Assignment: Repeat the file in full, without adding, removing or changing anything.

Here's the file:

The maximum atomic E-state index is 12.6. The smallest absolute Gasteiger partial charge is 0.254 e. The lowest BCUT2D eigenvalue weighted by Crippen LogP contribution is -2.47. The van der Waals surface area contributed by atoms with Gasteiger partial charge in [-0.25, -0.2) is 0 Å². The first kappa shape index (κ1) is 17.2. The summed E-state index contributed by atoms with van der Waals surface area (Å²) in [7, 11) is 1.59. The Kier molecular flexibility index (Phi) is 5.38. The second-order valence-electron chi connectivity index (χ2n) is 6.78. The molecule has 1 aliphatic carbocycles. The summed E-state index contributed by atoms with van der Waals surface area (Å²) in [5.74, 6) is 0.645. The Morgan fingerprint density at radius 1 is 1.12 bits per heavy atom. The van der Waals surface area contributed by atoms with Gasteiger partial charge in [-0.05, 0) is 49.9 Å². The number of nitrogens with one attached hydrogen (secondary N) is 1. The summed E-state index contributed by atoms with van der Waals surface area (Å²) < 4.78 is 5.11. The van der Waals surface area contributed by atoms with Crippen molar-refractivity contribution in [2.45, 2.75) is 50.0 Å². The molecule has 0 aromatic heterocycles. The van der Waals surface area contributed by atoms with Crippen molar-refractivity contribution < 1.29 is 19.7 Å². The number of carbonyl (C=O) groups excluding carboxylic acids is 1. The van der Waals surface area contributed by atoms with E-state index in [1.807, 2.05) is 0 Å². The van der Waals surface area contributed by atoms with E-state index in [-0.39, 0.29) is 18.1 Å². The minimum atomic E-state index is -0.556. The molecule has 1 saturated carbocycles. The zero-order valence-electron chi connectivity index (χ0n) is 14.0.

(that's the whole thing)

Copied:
The maximum atomic E-state index is 12.6. The smallest absolute Gasteiger partial charge is 0.254 e. The lowest BCUT2D eigenvalue weighted by Crippen LogP contribution is -2.47. The van der Waals surface area contributed by atoms with Gasteiger partial charge in [-0.25, -0.2) is 0 Å². The first kappa shape index (κ1) is 17.2. The summed E-state index contributed by atoms with van der Waals surface area (Å²) in [7, 11) is 1.59. The Kier molecular flexibility index (Phi) is 5.38. The second-order valence-electron chi connectivity index (χ2n) is 6.78. The molecule has 1 aliphatic carbocycles. The summed E-state index contributed by atoms with van der Waals surface area (Å²) in [5.74, 6) is 0.645. The Morgan fingerprint density at radius 1 is 1.12 bits per heavy atom. The van der Waals surface area contributed by atoms with Gasteiger partial charge in [-0.05, 0) is 49.9 Å². The number of nitrogens with one attached hydrogen (secondary N) is 1. The summed E-state index contributed by atoms with van der Waals surface area (Å²) < 4.78 is 5.11. The van der Waals surface area contributed by atoms with Crippen molar-refractivity contribution in [2.45, 2.75) is 50.0 Å². The molecule has 0 aromatic heterocycles. The van der Waals surface area contributed by atoms with Crippen molar-refractivity contribution < 1.29 is 19.7 Å². The number of carbonyl (C=O) groups excluding carboxylic acids is 1. The van der Waals surface area contributed by atoms with E-state index in [1.807, 2.05) is 0 Å². The van der Waals surface area contributed by atoms with E-state index in [-0.39, 0.29) is 18.1 Å². The minimum atomic E-state index is -0.556. The molecule has 1 saturated carbocycles. The zero-order valence-electron chi connectivity index (χ0n) is 14.0.